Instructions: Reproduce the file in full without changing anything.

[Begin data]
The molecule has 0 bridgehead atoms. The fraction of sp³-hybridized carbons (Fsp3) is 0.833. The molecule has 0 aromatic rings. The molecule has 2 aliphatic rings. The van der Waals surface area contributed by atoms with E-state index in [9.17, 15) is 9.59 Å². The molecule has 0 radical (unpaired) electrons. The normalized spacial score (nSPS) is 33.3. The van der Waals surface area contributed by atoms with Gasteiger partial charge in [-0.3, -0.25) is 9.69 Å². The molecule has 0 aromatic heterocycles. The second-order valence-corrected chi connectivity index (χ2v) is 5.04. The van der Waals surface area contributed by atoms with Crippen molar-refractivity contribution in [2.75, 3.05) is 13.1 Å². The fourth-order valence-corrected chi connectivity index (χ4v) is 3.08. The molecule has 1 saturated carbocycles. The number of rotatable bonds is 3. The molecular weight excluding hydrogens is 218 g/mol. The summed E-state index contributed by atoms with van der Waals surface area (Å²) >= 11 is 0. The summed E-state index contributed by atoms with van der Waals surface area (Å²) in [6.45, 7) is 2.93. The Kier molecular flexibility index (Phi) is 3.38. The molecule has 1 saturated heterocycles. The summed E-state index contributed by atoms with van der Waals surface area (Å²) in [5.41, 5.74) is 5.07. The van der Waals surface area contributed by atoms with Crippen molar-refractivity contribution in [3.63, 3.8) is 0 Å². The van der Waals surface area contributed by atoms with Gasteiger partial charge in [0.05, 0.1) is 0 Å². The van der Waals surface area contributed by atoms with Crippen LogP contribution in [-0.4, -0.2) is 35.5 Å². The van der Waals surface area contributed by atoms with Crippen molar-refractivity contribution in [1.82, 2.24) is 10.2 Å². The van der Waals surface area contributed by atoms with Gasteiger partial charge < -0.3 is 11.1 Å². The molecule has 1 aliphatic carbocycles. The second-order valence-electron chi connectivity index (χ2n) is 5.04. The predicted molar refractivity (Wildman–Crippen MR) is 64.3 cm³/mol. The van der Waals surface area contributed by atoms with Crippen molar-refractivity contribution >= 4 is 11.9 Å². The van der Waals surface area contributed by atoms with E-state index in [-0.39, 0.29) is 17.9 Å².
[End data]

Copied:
The molecule has 0 bridgehead atoms. The fraction of sp³-hybridized carbons (Fsp3) is 0.833. The molecule has 0 aromatic rings. The molecule has 2 aliphatic rings. The van der Waals surface area contributed by atoms with E-state index in [9.17, 15) is 9.59 Å². The molecule has 0 radical (unpaired) electrons. The normalized spacial score (nSPS) is 33.3. The van der Waals surface area contributed by atoms with Gasteiger partial charge in [-0.3, -0.25) is 9.69 Å². The molecule has 0 aromatic heterocycles. The second-order valence-corrected chi connectivity index (χ2v) is 5.04. The van der Waals surface area contributed by atoms with Crippen molar-refractivity contribution in [2.75, 3.05) is 13.1 Å². The fourth-order valence-corrected chi connectivity index (χ4v) is 3.08. The molecule has 1 saturated carbocycles. The number of rotatable bonds is 3. The molecular weight excluding hydrogens is 218 g/mol. The summed E-state index contributed by atoms with van der Waals surface area (Å²) >= 11 is 0. The summed E-state index contributed by atoms with van der Waals surface area (Å²) in [6.45, 7) is 2.93. The Kier molecular flexibility index (Phi) is 3.38. The molecule has 1 saturated heterocycles. The summed E-state index contributed by atoms with van der Waals surface area (Å²) in [5.41, 5.74) is 5.07. The van der Waals surface area contributed by atoms with Crippen molar-refractivity contribution in [3.63, 3.8) is 0 Å². The van der Waals surface area contributed by atoms with Gasteiger partial charge in [0.05, 0.1) is 0 Å². The van der Waals surface area contributed by atoms with Crippen LogP contribution in [-0.4, -0.2) is 35.5 Å². The van der Waals surface area contributed by atoms with Crippen molar-refractivity contribution in [1.82, 2.24) is 10.2 Å². The van der Waals surface area contributed by atoms with Gasteiger partial charge < -0.3 is 11.1 Å². The molecule has 1 aliphatic carbocycles. The second-order valence-electron chi connectivity index (χ2n) is 5.04. The predicted molar refractivity (Wildman–Crippen MR) is 64.3 cm³/mol. The van der Waals surface area contributed by atoms with Crippen molar-refractivity contribution >= 4 is 11.9 Å². The van der Waals surface area contributed by atoms with E-state index in [-0.39, 0.29) is 17.9 Å².